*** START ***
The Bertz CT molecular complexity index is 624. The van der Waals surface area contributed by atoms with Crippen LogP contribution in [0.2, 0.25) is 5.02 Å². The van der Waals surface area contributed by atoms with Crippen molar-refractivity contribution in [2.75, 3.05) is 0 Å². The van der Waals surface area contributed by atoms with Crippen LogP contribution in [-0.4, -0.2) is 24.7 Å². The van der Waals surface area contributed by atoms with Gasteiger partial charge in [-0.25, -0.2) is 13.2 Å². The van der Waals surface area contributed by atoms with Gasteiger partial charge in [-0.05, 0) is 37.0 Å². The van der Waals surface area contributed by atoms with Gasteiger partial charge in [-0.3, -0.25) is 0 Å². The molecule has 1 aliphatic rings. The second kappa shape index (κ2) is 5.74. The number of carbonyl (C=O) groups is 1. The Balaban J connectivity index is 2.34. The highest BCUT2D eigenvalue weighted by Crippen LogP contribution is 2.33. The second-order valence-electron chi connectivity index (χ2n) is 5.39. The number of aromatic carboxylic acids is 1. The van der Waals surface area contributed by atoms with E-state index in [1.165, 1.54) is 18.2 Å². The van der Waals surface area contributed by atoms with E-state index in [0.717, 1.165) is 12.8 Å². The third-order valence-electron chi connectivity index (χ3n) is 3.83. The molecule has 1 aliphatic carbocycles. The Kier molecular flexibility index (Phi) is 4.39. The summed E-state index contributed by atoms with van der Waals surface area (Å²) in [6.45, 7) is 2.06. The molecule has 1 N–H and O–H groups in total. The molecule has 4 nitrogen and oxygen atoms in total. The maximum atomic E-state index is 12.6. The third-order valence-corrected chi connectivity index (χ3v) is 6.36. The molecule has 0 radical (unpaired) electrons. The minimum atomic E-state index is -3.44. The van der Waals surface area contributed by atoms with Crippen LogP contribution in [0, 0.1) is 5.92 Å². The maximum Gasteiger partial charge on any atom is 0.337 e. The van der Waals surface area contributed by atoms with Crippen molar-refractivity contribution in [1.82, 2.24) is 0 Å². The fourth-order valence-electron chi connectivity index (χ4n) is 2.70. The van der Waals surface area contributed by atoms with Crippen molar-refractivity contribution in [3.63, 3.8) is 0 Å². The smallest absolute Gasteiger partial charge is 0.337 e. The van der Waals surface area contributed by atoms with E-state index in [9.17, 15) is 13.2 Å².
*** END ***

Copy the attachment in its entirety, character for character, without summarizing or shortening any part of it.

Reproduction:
The Bertz CT molecular complexity index is 624. The van der Waals surface area contributed by atoms with Crippen LogP contribution in [0.2, 0.25) is 5.02 Å². The van der Waals surface area contributed by atoms with Crippen molar-refractivity contribution in [2.75, 3.05) is 0 Å². The van der Waals surface area contributed by atoms with Crippen LogP contribution in [-0.4, -0.2) is 24.7 Å². The van der Waals surface area contributed by atoms with Gasteiger partial charge in [-0.25, -0.2) is 13.2 Å². The van der Waals surface area contributed by atoms with Gasteiger partial charge in [-0.05, 0) is 37.0 Å². The van der Waals surface area contributed by atoms with Gasteiger partial charge in [-0.3, -0.25) is 0 Å². The molecule has 1 aliphatic rings. The second kappa shape index (κ2) is 5.74. The number of carbonyl (C=O) groups is 1. The Balaban J connectivity index is 2.34. The highest BCUT2D eigenvalue weighted by Crippen LogP contribution is 2.33. The second-order valence-electron chi connectivity index (χ2n) is 5.39. The number of aromatic carboxylic acids is 1. The van der Waals surface area contributed by atoms with E-state index in [1.165, 1.54) is 18.2 Å². The van der Waals surface area contributed by atoms with E-state index in [0.717, 1.165) is 12.8 Å². The third-order valence-electron chi connectivity index (χ3n) is 3.83. The molecule has 1 aliphatic carbocycles. The Kier molecular flexibility index (Phi) is 4.39. The summed E-state index contributed by atoms with van der Waals surface area (Å²) in [6.45, 7) is 2.06. The molecule has 1 N–H and O–H groups in total. The molecule has 4 nitrogen and oxygen atoms in total. The maximum atomic E-state index is 12.6. The third-order valence-corrected chi connectivity index (χ3v) is 6.36. The molecule has 0 radical (unpaired) electrons. The minimum atomic E-state index is -3.44. The van der Waals surface area contributed by atoms with Crippen LogP contribution in [0, 0.1) is 5.92 Å². The maximum Gasteiger partial charge on any atom is 0.337 e. The van der Waals surface area contributed by atoms with Crippen molar-refractivity contribution in [1.82, 2.24) is 0 Å². The fourth-order valence-electron chi connectivity index (χ4n) is 2.70. The van der Waals surface area contributed by atoms with Crippen molar-refractivity contribution in [3.63, 3.8) is 0 Å². The smallest absolute Gasteiger partial charge is 0.337 e. The van der Waals surface area contributed by atoms with E-state index in [9.17, 15) is 13.2 Å².